World IPv6 Launch is coming after just few days. June 6th may seem like any other day to you, but a group of network operators, kit-makers and websites have determined it will become “World IPv6 launch day”. It means that major Internet service providers (ISPs), home networking equipment manufacturers, and web companies around the world are coming together to permanently enable IPv6 for their products and services by 6 June 2012. AT&T, Comcast, Facebook, Google, Cisco, and Microsoft are among the companies participating. The Internet Society, Bing, Facebook, Yahoo!, Google, Comcast, Akamai, AT&T, Cisco and other tech heavyweights are all aboard the IPv6 launch day bandwagon.
Wednesday’s World IPv6 Day is only one step in the transition to the next-generation system, it’s expected to mark the beginning of a gradual (but slow) decline in popularity of the outgoing IPv4 standard. The participating Internet providers will begin to switch over a fraction of their residential subscribers on Wednesday, and router makers will enable IPv6 by default for their products. Home networking kit makers are taking perhaps the biggest step, by shipping IPv6-enabled kit as default. Just four vendors – Cisco, D-Link, NEC AccessTechnica and ZyXEL have made that commitment. Participating ISPs have ensured that at least 1% of their residential wireline subscribers who visit participating websites will do so using IPv6.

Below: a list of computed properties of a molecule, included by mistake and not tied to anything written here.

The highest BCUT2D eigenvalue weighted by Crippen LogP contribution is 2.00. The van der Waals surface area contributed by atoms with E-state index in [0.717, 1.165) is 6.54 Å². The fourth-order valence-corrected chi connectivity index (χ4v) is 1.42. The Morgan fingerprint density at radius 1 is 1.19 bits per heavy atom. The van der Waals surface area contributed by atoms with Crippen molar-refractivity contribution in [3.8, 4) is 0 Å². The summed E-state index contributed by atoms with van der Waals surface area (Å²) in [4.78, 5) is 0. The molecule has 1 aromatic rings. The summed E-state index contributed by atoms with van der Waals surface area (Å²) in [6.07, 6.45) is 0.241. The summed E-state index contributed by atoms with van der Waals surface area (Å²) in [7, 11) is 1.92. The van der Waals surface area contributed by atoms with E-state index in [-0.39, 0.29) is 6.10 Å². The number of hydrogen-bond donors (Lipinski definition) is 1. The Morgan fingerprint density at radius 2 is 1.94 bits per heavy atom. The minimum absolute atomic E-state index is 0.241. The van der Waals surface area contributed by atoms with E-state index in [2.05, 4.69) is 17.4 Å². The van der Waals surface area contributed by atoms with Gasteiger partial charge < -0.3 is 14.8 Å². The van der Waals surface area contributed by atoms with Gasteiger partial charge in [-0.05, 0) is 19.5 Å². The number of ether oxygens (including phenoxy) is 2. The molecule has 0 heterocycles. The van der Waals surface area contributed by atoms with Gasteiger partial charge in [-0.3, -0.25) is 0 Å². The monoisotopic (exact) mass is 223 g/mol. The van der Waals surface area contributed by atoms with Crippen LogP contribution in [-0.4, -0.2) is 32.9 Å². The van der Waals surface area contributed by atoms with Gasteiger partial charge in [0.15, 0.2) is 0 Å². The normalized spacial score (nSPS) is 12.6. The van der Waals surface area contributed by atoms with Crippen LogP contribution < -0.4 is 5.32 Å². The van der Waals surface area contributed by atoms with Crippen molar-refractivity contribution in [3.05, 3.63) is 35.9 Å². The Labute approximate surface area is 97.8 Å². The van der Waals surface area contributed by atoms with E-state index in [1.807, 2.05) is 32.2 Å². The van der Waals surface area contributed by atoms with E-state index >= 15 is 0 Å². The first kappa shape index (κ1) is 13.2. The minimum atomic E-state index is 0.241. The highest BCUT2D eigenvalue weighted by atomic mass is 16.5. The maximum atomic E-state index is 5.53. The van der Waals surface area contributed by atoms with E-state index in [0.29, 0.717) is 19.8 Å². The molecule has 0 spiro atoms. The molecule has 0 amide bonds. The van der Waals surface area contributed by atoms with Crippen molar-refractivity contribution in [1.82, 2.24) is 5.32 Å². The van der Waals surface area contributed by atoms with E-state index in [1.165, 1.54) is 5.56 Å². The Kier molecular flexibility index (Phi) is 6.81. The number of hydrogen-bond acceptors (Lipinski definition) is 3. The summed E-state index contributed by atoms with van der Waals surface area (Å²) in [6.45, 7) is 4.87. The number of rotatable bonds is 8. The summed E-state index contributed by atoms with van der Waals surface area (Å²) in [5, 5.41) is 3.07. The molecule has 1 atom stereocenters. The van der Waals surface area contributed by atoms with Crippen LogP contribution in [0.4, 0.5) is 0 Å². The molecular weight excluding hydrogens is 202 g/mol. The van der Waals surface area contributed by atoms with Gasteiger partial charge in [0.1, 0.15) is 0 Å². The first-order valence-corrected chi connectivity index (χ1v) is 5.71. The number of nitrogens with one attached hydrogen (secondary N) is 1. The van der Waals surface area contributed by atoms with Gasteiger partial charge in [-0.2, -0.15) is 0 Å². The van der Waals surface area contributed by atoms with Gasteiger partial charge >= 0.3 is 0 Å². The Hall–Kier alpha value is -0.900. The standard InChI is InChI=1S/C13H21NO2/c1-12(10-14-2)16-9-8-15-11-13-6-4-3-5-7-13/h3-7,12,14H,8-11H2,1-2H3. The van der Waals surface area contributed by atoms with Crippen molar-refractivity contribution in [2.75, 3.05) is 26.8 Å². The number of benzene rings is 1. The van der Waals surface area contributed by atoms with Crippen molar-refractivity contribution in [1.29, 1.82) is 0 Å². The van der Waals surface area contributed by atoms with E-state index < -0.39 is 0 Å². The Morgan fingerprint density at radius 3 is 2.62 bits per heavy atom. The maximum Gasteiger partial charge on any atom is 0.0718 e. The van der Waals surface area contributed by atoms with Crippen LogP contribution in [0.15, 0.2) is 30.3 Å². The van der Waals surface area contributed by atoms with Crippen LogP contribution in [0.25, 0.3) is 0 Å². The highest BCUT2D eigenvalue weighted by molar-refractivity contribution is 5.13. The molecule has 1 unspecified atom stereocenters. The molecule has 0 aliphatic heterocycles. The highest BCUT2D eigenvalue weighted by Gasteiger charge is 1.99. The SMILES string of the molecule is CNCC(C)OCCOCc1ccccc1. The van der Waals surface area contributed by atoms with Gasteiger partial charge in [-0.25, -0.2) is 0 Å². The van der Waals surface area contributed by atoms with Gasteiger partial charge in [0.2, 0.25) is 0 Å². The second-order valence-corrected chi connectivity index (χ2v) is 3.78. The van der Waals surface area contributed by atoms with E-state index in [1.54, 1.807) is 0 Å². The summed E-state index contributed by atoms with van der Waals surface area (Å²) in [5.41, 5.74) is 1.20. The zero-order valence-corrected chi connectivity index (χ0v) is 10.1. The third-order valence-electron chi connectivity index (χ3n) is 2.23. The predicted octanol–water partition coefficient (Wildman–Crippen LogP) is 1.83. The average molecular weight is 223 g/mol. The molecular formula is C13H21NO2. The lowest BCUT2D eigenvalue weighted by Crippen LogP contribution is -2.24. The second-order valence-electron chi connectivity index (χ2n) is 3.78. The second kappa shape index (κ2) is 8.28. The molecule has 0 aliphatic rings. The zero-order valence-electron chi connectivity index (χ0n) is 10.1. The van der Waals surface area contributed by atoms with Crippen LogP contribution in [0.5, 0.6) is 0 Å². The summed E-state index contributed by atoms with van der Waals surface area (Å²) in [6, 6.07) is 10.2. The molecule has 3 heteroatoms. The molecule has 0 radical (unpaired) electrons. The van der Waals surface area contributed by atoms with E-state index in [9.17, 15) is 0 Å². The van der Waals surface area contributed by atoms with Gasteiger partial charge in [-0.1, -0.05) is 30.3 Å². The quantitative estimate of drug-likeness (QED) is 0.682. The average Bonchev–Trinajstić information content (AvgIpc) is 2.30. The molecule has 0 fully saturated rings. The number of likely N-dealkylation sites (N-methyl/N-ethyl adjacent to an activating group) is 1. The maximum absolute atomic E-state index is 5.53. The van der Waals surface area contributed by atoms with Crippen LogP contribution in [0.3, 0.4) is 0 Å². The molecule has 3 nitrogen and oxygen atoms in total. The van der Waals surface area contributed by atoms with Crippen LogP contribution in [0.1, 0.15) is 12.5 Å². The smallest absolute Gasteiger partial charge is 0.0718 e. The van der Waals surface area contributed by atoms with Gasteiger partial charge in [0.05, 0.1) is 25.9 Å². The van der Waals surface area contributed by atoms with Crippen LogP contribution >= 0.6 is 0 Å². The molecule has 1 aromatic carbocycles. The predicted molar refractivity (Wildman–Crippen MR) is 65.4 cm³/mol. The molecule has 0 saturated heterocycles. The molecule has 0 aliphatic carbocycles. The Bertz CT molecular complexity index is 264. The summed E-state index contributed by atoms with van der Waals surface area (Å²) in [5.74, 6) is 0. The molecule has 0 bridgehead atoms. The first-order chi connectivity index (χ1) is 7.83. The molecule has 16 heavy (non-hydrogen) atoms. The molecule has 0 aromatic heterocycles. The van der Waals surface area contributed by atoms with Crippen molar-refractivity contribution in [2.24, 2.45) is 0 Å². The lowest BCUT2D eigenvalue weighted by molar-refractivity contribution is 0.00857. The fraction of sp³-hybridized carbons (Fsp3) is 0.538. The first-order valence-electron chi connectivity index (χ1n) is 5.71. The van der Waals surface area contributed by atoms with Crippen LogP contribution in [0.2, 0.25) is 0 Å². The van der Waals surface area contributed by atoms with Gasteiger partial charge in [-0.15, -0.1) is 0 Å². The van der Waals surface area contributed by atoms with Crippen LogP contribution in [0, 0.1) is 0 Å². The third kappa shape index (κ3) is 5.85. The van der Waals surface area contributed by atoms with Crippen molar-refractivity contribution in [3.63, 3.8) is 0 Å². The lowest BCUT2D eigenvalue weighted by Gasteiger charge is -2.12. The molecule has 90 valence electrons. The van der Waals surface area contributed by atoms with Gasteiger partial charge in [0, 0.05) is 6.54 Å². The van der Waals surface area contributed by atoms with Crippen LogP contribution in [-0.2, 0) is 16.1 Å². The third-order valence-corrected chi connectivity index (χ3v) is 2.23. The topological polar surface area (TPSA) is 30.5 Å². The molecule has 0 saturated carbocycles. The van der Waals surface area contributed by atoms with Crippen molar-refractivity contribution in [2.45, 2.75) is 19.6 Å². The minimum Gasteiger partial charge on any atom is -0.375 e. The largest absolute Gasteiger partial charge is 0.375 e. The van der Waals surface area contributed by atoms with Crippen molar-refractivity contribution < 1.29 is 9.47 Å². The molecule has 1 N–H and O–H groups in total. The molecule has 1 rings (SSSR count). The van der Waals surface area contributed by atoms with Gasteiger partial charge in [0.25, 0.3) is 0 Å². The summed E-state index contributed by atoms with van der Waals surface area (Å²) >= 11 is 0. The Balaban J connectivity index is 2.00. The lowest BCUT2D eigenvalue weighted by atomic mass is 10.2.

Turning on IPv6 was tried for one day about one year go at IPv6 day @ 8 June 2011. At the time only very few people at the time had problems at that time, so no major problems are expected now. If you are in doubt does everything work well you on IPv6 day and after it, try the IPv6 test links mentioned on my IPv6 day @ 8 June 2011 article. If everything is done right, customers will not even notice the change to IPv6.
As the Internet prepares to celebrate World IPv6 Day, law enforcement is worried the transition could hinder legitimate investigations. FBI: New Internet addresses could hinder police investigations article tells that the FBI is worried that an explosion of new Internet numeric addresses scheduled to begin next week may hinder its ability to conduct electronic investigations. Some tech companies agree it’s a concern. It will “impact a service provider’s ability to readily respond to legal requests from law enforcement agencies,” according to the Broadband Internet Technical Advisory Group, or BITAG.
At the moment police can obtain a court order to trace an IPv4 Internet address such as 220.127.116.11 back to a single household. In theory, intercepting IPv6-only traffic isn’t any different from intercepting IPv4 traffic. Readily available sniffing tools such as tcpdump and Wireshark can decode IPv6 packets. In practice, however, some hurdles can arise. Any computer with IPv6 has built-in encryption called IPsec, so the frequency of use if it most probably increases with IPv6. IPsec is still not yet widely used. Neither are HTTPS encrypted connections. The FBI says it’s paying close attention to these aspects of IPv6.